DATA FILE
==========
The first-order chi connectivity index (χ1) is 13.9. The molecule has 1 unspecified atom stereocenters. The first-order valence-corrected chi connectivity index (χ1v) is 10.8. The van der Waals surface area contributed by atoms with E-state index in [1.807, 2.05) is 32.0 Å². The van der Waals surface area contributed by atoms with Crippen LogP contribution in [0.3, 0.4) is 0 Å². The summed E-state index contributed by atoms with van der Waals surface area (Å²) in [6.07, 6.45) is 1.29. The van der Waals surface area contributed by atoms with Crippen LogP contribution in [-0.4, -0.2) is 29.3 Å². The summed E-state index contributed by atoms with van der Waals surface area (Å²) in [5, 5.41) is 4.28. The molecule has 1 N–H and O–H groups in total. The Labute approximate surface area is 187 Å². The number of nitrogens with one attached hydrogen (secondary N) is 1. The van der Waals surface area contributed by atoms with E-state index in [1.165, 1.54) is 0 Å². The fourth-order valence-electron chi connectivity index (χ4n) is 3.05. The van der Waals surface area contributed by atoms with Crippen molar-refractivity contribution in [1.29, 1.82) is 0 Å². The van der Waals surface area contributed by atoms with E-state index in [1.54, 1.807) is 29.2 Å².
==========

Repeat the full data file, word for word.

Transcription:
The first-order chi connectivity index (χ1) is 13.9. The molecule has 1 unspecified atom stereocenters. The first-order valence-corrected chi connectivity index (χ1v) is 10.8. The van der Waals surface area contributed by atoms with E-state index in [1.807, 2.05) is 32.0 Å². The van der Waals surface area contributed by atoms with Crippen LogP contribution in [0.3, 0.4) is 0 Å². The summed E-state index contributed by atoms with van der Waals surface area (Å²) in [6.07, 6.45) is 1.29. The van der Waals surface area contributed by atoms with Crippen LogP contribution in [-0.4, -0.2) is 29.3 Å². The summed E-state index contributed by atoms with van der Waals surface area (Å²) in [5, 5.41) is 4.28. The molecule has 1 N–H and O–H groups in total. The Labute approximate surface area is 187 Å². The number of nitrogens with one attached hydrogen (secondary N) is 1. The van der Waals surface area contributed by atoms with E-state index in [1.165, 1.54) is 0 Å². The fourth-order valence-electron chi connectivity index (χ4n) is 3.05. The van der Waals surface area contributed by atoms with Crippen molar-refractivity contribution in [1.29, 1.82) is 0 Å². The van der Waals surface area contributed by atoms with E-state index in [1.54, 1.807) is 29.2 Å².